-SLA News, January/February 1967

1995-1997 W. R. Aitken, MA, PhD, FLA

photograph of W. R. Aitken

Born at Calderbank, Lanarkshire, before county libraries existed, but translated to Fife before he was able to notice the fact, Bill Aitken was a son of the manse.  Reared in Lochgelly, educated at Dunfermline High School, he graduated in Arts at Edinburgh University, editing The Student on the way.  Thus the pattern was set for what was to follow.  No matter where he has pursued his library career, he has filled the unforgiving minute with some literary work on the side.  His first professional appointment was at the Scottish Central Library for Students at Dunfermline under the legendary W.E.C. Cotton and more spcifically under the tutelage of a former schoolmate, Betty Murison.  Following the old adage “if you can’t beat’em, join’em” he joined Betty in matrimony just as war broke out, and the subsequent years were spent in the R.A.F. where he ended up as a technical librarian of the experimental establishment at Boscombe Down.  After demobilisation, the first step on the ladder-county librarian of the “Wee County,” then a steop over the (county) border to the “Big County.” Experience gained in Clackmannan and Perthshire paved the way to Ayr County and lastly, or rather should we say presently, to the University of Strathclyde, to the School of Librarianship, where his accumulated knowledge and experience are helping to turn out future librarians.
-SLA News, January/February 1965

1990-2006 Peter Grant, MA, ALA

photograph of Peter Grant

Peter Grant, a weel-kent figure in Scottish librarianship, was born and brought up in Greenock.  His professional career commenced in his home town where he worked in the Public Library from 1946-1950 with a year as a full-time student at the Scottish School of Librarianship in 1948-49.  He then progressed to Lanark County Libraries from 1950 to 1968 with a year in Brooklyn Public Libraries, U.S.A., in 1956-1957. He was appointed Depute City Librarian in Aberdeen in 1968 and City Librarian in 1973.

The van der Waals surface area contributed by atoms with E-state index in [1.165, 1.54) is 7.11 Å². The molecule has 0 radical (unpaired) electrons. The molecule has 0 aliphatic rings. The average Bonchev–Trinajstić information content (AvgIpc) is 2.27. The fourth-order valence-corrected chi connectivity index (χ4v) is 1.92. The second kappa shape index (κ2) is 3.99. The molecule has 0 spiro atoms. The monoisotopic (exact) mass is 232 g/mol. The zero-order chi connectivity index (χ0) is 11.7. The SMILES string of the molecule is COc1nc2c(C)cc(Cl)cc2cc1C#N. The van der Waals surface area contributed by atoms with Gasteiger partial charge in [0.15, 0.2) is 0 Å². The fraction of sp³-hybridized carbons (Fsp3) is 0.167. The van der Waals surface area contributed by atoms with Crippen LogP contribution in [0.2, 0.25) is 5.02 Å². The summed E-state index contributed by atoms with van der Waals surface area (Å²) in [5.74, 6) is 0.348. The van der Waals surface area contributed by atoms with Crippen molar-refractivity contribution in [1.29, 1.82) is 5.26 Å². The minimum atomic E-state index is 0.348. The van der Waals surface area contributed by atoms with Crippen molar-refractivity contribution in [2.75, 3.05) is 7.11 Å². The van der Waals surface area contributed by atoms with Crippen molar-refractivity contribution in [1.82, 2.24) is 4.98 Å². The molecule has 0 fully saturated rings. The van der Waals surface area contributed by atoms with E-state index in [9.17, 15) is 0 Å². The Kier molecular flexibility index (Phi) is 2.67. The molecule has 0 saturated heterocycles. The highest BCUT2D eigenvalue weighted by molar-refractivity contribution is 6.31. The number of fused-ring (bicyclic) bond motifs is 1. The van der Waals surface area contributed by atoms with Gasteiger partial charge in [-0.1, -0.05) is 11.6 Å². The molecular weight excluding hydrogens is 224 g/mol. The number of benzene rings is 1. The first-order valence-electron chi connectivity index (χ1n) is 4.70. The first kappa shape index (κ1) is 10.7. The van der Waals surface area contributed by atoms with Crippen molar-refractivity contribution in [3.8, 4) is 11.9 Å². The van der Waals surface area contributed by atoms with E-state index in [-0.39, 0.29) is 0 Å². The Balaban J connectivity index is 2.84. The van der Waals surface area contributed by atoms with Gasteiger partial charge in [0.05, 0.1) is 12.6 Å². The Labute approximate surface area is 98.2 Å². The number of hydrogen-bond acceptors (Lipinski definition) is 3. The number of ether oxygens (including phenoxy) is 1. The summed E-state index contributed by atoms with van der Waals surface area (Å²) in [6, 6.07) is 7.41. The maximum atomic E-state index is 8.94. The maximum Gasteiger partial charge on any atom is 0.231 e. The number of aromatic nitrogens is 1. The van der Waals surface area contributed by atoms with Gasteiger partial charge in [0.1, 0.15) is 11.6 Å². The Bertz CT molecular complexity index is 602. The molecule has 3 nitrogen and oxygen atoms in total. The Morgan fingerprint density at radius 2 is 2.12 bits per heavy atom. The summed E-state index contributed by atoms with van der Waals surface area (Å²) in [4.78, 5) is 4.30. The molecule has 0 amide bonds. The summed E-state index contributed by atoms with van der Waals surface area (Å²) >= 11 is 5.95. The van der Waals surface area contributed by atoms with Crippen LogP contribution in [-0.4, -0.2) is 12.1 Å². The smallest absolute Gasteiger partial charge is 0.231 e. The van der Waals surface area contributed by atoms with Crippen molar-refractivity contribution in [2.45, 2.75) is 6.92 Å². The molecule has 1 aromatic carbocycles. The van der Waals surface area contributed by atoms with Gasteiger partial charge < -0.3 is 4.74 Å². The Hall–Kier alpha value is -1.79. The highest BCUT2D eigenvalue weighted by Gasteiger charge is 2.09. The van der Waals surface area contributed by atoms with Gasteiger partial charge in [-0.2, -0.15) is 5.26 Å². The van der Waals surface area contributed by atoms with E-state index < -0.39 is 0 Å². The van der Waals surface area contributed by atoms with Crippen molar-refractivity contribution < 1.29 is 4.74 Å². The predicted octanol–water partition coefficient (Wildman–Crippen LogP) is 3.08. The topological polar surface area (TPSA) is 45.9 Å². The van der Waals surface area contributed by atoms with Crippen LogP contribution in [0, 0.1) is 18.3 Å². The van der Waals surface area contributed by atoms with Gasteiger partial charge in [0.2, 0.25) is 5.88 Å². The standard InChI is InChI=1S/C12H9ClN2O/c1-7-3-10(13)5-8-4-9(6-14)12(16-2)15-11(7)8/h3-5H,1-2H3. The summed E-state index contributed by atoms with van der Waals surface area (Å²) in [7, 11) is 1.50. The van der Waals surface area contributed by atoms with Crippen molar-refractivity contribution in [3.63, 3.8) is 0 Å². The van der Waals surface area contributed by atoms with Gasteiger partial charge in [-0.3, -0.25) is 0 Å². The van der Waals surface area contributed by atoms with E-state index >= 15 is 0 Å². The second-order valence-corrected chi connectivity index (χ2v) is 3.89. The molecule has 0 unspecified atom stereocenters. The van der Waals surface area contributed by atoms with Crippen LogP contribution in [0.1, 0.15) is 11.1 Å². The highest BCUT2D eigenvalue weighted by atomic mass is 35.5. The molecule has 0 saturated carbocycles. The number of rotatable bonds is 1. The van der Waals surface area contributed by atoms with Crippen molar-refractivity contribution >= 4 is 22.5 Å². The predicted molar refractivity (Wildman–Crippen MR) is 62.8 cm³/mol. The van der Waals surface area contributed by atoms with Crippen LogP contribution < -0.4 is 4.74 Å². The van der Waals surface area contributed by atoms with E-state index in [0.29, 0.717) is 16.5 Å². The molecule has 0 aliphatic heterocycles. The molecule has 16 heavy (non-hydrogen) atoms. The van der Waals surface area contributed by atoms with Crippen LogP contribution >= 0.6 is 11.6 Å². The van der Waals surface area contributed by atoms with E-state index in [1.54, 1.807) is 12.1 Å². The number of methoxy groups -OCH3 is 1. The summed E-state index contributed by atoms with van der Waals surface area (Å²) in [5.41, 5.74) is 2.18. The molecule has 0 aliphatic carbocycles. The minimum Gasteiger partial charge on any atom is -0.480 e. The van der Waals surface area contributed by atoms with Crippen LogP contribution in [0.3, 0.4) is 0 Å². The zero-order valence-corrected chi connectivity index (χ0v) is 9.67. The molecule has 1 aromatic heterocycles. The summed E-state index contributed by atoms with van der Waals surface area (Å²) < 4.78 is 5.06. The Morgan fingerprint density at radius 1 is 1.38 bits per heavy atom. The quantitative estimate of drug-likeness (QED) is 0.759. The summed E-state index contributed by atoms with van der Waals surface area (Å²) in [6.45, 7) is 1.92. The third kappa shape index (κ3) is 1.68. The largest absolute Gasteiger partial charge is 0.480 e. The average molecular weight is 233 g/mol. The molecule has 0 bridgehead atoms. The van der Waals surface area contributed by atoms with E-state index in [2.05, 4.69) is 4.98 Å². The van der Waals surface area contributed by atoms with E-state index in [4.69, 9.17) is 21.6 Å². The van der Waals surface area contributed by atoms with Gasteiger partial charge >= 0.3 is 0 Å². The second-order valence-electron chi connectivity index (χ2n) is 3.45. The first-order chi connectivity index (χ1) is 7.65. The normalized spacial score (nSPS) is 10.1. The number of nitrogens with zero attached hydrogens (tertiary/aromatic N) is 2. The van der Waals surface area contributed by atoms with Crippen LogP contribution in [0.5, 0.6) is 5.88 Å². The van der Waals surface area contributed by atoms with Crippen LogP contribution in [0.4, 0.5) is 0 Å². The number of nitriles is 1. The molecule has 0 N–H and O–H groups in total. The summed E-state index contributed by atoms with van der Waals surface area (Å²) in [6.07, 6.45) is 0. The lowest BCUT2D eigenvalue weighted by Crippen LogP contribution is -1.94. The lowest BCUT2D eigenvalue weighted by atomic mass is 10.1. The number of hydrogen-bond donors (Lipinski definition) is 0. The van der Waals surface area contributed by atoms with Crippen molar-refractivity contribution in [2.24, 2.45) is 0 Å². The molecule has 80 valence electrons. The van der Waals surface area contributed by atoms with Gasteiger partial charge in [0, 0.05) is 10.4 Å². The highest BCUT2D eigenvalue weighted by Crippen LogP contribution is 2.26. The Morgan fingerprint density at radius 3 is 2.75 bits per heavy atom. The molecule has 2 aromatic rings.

His professional activities cover a wide span of interests.  From 1959-1967 he was a part-time lecturer at the Scottish School of Librarianship.  He edited SLA News from 1961-1966, was Press Officer for S.L.A. Council from 1969-73, was Secretary of the North of Scotland Branch from 1967-72, was elected to S.L.A. Council in 1974 and became Vice President in 1975.”
-SLA News, January/February 1978

1996-2005 Alan G. D. White FLA

photograph of Alan White

“ ‘Auld Aged’ as he is known to his cronies, became the first Scotsman working in Scotland to be President of the Association of Assistant Librarians.”
-SLA News, November/December 1971

“Alan White made a huge contribution to librarianship and made friends in the process. Educated at George Watson’s College, he worked briefly in the family motor business, then joined Edinburgh City Libraries in 1956, spending his whole career there. He worked as Branch Librarian, Scottish Librarian and Reference Librarian before becoming Depute City Librarian. He always retained an interest in branch libraries and enjoyed working with architects, designers and booksellers to build or restore a library; several libraries still testify to his flair.